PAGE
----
Consolidated operating revenues were $31.6 billion in 3Q10, up $847 million (2.8 percent) over the previous year’s quarter, marking the third consecutive quarter with YoY quarterly increases. Although operating expenses also rose, AT&T managed a YoY increase in operating income, with $5.5 billion up from $5.4 billion. Its wireless segment also saw a 2.6 million increase in total wireless subscribers, reaching 92.8 million subscribers in service. AT&T witnessed its seventh consecutive quarter of a YoY increase in post-paid Average Revenue per User (ARPU) to $62.84. The third quarter also included a 1.32% total wireless churn, AT&T's best third-quarter result ever.
AT&T’s main business units are: wireline services (including DSL and internet service), wireless services (AT&T Wireless), and its directory business.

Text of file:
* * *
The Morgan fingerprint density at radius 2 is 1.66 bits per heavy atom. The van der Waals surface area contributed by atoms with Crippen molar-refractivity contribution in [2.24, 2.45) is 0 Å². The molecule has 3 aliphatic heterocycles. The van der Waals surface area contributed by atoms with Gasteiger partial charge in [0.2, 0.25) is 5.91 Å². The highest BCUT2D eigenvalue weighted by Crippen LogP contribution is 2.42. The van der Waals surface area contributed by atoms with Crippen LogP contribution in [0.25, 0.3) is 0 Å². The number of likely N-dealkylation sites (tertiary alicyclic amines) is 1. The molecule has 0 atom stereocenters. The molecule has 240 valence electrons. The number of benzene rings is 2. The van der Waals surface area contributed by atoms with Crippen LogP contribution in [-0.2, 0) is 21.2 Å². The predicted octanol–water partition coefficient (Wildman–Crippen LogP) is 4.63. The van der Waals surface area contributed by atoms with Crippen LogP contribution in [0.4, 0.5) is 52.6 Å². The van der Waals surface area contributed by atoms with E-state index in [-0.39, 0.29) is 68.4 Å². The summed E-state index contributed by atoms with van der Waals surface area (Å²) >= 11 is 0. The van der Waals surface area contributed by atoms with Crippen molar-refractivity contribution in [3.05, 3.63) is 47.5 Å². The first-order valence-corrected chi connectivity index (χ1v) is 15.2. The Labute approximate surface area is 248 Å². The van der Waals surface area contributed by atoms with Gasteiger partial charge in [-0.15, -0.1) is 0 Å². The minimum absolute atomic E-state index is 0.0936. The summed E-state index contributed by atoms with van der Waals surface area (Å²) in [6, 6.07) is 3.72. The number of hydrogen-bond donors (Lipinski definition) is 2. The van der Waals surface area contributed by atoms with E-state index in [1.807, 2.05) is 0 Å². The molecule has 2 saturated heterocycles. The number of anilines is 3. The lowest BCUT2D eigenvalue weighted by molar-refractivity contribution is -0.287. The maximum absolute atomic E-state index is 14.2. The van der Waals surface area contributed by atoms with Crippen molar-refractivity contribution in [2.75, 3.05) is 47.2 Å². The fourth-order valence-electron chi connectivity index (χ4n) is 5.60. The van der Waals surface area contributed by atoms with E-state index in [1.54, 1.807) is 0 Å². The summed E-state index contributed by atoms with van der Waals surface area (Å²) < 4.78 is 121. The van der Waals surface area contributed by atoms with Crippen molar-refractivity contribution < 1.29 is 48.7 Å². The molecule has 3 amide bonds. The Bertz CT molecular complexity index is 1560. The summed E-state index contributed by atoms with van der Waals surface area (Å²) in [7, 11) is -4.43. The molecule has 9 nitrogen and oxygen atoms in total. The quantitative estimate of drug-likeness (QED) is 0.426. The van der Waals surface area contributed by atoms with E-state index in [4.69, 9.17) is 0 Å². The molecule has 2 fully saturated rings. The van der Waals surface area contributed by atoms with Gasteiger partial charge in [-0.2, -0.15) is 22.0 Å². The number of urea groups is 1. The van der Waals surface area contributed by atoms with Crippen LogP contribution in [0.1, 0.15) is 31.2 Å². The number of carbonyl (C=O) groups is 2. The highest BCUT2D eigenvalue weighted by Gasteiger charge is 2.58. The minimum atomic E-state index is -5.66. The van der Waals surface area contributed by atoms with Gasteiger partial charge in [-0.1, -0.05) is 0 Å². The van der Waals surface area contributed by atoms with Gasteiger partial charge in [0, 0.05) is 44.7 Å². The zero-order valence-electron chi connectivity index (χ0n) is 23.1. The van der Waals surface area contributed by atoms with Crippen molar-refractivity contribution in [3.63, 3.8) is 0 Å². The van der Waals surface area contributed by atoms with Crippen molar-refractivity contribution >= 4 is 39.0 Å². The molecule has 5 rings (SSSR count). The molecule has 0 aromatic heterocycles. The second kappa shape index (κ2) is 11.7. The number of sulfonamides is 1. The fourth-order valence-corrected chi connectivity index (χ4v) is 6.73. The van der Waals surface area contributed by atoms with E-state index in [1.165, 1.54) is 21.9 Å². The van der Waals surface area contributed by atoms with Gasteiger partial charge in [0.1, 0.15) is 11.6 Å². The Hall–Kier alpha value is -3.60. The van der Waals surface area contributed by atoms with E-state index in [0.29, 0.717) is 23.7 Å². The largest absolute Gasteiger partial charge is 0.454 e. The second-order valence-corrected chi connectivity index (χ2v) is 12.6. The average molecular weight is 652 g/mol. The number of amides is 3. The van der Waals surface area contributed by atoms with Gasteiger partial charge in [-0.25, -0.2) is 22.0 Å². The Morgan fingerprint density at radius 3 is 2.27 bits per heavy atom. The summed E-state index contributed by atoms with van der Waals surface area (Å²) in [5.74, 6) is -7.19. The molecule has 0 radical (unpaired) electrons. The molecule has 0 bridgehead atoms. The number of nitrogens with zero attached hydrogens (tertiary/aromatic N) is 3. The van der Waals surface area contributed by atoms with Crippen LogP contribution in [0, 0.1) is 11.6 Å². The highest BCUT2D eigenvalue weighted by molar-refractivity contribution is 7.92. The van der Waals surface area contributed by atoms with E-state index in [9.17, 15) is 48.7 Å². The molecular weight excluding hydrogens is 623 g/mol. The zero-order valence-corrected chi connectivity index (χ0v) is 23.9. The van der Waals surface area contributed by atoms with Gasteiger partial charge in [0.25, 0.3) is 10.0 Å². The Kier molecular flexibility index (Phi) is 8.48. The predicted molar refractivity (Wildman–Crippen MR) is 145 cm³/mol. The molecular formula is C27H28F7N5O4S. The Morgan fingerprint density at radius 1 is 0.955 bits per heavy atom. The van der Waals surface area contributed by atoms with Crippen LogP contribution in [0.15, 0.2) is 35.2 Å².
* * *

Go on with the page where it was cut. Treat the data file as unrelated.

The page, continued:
The wireline unit has three core sources of revenue: voice (includes local and long-distance), data, and other services. Other services include satellite video, network, server, data storage and other hosting services.
As of June 2009, AT&T provides broadband services to approximately 16 million customers, keeping its rank as the largest U.S. broadband provider. Its U-verse TV service is an extension of the fiber-to-the-node (FTTN) model, an infrastructure to support FTTN has significantly higher long-term costs than the fiber-to-the-home (FTTH) model used by Verizon Communications. As of December 2009, U-Verse has 2 million subscribers, significantly less than Verizon's FiOS 3.4 million FiOS customers.
AT&T provides local and long-distance wireless communication voice and data services. With over 90.1 million wireless subscribers as of the end of 2Q10, it is the second largest U.S. wireless carrier by subscribers, following Verizon. The segment benefited substantially in 2Q10 from the release of the iPhone 4, which spurred the most quarterly iPhone activations ever.